• The platform users could be sued, too – via the KYC/AML laws, which are active in every country. There constitutional freedom of contract. However, from certain amounts, one needs to know who the counterparty is. Not knowing this exposes the users to the “terrorism financing” laws.

This means, if the regulator wants, then there will be several legal “hooks” available even if the source code is open-source.

Why are DeFi protocols using so extensively liquidity pooling?

DeFi protocols are built on Ethereum, setting quite some limitations to how developers can build the products. The fundamentalist idea in DeFi is that everything has to run on the blockchain.

For example:

  • Collateralization ratio’s in the Aave and Compound protocol are hardcoded (although in traditional finance, the collateral ratio’s are client-specific)
  • The interest rate in Aave and Compound are defined via the utilization formula (although there should be a market mechanism for setting the interest rate)
  • The market price in Unswap is defined via the “A x B = C” formula (Uniswap assumes that the resulting price-arbitrage will be done outside of the DeFi world – in the central exchanges)

These examples simplify traditional finance – either the collateralization ratios or interest rates, or market price. But not only – but there is also another reason. Setting the fundamentalist restrictions that everything has to be on the blockchain limits the possible implementations. These fundamentalist limitations have resulted in extensive liquidity pooling. There has to be liquidity either for lending or market-making. But there might be alternatives?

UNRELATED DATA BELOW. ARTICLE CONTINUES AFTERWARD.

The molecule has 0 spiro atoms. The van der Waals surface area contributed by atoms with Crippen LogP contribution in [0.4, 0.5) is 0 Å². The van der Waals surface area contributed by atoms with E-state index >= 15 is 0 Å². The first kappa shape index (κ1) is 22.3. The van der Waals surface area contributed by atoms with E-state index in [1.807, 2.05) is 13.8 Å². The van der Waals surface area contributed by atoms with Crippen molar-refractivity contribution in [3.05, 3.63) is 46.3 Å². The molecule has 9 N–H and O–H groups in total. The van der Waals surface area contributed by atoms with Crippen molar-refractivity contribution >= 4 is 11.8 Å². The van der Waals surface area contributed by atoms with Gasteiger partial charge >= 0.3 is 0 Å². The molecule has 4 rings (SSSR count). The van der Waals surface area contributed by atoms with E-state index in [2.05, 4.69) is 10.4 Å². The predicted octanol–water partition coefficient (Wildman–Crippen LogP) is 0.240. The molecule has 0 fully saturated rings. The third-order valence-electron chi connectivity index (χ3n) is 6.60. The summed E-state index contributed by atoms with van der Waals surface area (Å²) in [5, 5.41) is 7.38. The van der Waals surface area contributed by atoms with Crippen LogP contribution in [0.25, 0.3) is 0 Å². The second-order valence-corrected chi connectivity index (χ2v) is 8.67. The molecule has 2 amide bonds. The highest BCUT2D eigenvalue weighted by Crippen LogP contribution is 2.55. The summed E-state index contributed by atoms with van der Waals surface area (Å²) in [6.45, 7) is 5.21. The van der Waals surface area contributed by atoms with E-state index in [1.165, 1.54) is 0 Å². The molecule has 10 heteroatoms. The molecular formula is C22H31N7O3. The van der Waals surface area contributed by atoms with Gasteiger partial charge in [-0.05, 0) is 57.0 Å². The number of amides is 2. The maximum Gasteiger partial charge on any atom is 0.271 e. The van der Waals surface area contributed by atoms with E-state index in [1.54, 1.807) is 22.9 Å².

What are the alternatives to liquidity pooling?

It’s about asset pooling/liquidity pooling. One should not pool the assets. Or, if one pools assets, it should always be below the level from which it’s considered an investment contract.

This means:

  • Either you use pure peer-to-peer transactions or
  • You use asset pooling below the regulatory threshold

So, far there are only two projects in the DeFi world doing this:

  • Maker DAO – which is minting DAI stablecoin via the lending transactions. There is no counterparty; there is no asset pooling
  • – which is providing peer-to-peer crypto lending

How does it work in is tokenizing the peer-to-peer loans into the Credit-Coins (ccETH, ccDAI, etc.). This transferability of the loans allows building the Personal Fixed Income Funds for the investors. Investors define their investment parameters, and Personal Investment Funds will then invest automatically in the borrower’s loan requests.

Multiple investors can fill the loan requests from one borrower at the same time – the loan is tokenized into the loan tokens, and every investor (Personal Fixed Income Fund) is receiving the loan tokens. Personal Fixed Income Funds can sell or buy loan tokens. is using an alternative, regulatory secured approach – instead of creating one pool (like Compound and Aave) are doing this – is creating multiple pools – one for every lender. These pools can invest in the same loans, but they are always below the regulatory threshold.

All the legal/regulatory risk of asset pooling/liquidity pooling does not exist in at all.

Additional information

For more information, please use our application Application – The Self-Reinforcing DeFi lending ecosystem
Top Crypto lending platforms for the Fixed Income (Guide)
Why is Collateral Ratio so high in DeFi?
Why Borrowers need Low Collateral Ratio?
Why is DAI interest rate 10% in DeFi?

Compound. finance review and Crypto Fixed Income
Risk Analysis of Crypto Lending Platforms
Blockchain-based financial system – Are we ready?